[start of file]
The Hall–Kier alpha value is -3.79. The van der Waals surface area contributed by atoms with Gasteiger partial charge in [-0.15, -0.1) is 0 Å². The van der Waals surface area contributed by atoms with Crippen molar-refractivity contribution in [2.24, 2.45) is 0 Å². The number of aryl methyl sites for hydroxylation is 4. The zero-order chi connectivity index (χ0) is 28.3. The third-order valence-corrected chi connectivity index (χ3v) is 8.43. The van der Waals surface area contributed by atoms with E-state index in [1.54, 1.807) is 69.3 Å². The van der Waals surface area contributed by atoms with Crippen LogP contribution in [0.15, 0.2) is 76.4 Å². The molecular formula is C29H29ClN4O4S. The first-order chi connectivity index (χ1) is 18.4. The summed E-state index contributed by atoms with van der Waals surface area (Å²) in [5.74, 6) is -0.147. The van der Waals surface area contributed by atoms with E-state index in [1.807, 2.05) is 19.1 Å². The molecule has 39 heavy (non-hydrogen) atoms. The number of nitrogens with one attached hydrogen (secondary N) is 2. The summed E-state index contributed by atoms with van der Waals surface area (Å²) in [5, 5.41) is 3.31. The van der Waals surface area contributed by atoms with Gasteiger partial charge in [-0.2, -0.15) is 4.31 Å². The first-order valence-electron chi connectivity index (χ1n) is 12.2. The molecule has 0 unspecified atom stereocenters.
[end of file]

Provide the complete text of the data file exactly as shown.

The Hall–Kier alpha value is -3.79. The van der Waals surface area contributed by atoms with Gasteiger partial charge in [-0.15, -0.1) is 0 Å². The van der Waals surface area contributed by atoms with Crippen molar-refractivity contribution in [2.24, 2.45) is 0 Å². The number of aryl methyl sites for hydroxylation is 4. The zero-order chi connectivity index (χ0) is 28.3. The third-order valence-corrected chi connectivity index (χ3v) is 8.43. The van der Waals surface area contributed by atoms with E-state index in [1.54, 1.807) is 69.3 Å². The van der Waals surface area contributed by atoms with Crippen LogP contribution in [0.15, 0.2) is 76.4 Å². The molecular formula is C29H29ClN4O4S. The first-order chi connectivity index (χ1) is 18.4. The summed E-state index contributed by atoms with van der Waals surface area (Å²) in [5.74, 6) is -0.147. The van der Waals surface area contributed by atoms with E-state index in [1.807, 2.05) is 19.1 Å². The molecule has 39 heavy (non-hydrogen) atoms. The number of nitrogens with one attached hydrogen (secondary N) is 2. The summed E-state index contributed by atoms with van der Waals surface area (Å²) in [5, 5.41) is 3.31. The van der Waals surface area contributed by atoms with Gasteiger partial charge in [-0.2, -0.15) is 4.31 Å². The first-order valence-electron chi connectivity index (χ1n) is 12.2. The molecule has 0 unspecified atom stereocenters.